So Predictable: St. Patrick’s Day Scams

I have blogged many times about how cybercriminals and scammers use holidays, sporting events, and disasters as lures in their never-ending schemes. Just like with tax season, every Valentine’s Day we see more scams. Most high-profile sporting events, such as the FIFA World Cup, inspire them; and certainly recent events like the earthquakes in Haiti, Chile, and Japan server as bait for these schemes. St. Patrick’s Day finds itself in the same situation.

Just a bit ago I received a few examples that I would like to share:

This one leads to a fairly uninteresting ecard site that distributes a “free” toolbar most of us detect as FunWeb, but I did find the next one a bit more interesting:

This one, as you can clearly read, launches right into a sales pitch about making money online. It also uses shortened URLs (a common tactic) to hide the actual site they are sending the recipient to. Various forms of short URL abuse is something McAfee Labs highlighted in our yearly predictions paper, which is definitely worth the download and read. The short links lead to the following site:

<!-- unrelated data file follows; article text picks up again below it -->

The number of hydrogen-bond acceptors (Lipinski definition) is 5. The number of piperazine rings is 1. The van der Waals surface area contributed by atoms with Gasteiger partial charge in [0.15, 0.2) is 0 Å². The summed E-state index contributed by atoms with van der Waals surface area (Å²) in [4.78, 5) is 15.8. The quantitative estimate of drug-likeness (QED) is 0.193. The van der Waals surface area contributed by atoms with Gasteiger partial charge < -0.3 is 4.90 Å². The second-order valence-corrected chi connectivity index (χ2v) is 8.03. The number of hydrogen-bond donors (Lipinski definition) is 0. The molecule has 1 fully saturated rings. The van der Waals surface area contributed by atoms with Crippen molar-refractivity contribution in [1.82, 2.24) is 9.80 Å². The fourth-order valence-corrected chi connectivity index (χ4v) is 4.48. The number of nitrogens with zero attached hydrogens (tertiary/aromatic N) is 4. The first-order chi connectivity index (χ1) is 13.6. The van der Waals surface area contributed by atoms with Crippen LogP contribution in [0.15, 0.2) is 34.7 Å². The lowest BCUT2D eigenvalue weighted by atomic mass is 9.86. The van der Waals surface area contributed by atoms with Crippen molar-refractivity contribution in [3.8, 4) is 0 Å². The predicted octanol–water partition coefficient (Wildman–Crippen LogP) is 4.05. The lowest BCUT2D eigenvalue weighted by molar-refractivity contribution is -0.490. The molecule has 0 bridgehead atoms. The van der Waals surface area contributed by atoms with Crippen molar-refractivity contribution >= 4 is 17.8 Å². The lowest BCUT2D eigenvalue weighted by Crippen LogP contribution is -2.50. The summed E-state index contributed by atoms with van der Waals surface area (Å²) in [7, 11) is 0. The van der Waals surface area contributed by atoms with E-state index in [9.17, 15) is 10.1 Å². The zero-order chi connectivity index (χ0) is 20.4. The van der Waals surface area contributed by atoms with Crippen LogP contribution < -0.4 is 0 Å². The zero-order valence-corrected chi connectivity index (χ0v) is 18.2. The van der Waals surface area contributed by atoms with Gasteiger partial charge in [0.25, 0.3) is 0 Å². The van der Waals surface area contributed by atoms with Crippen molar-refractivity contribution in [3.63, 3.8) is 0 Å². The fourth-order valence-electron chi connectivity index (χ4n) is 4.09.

This site, which is flagged “yellow” by our SiteAdvisor technology, proclaims to have techniques, knowledge, and software that can turn anyone into the next Internet millionaire! Pretty odd when you consider it came from an email that wished you Happy Paddy’s Day, no? Predictable as these are, they are nonetheless effective and will be with us for years to come.

Stay informed. Stay updated. Stay safe.

Highlights of CanSecWest Day 2: Hacks Both Common and Sublime

Another day has passed here at CanSecWest with a mixed bag of results. Overall the content was, again, quite good, PWN2OWN shows us the future, HallCon and BarCon were all kinds of awesome, and I had two distinct “a ha!” moments.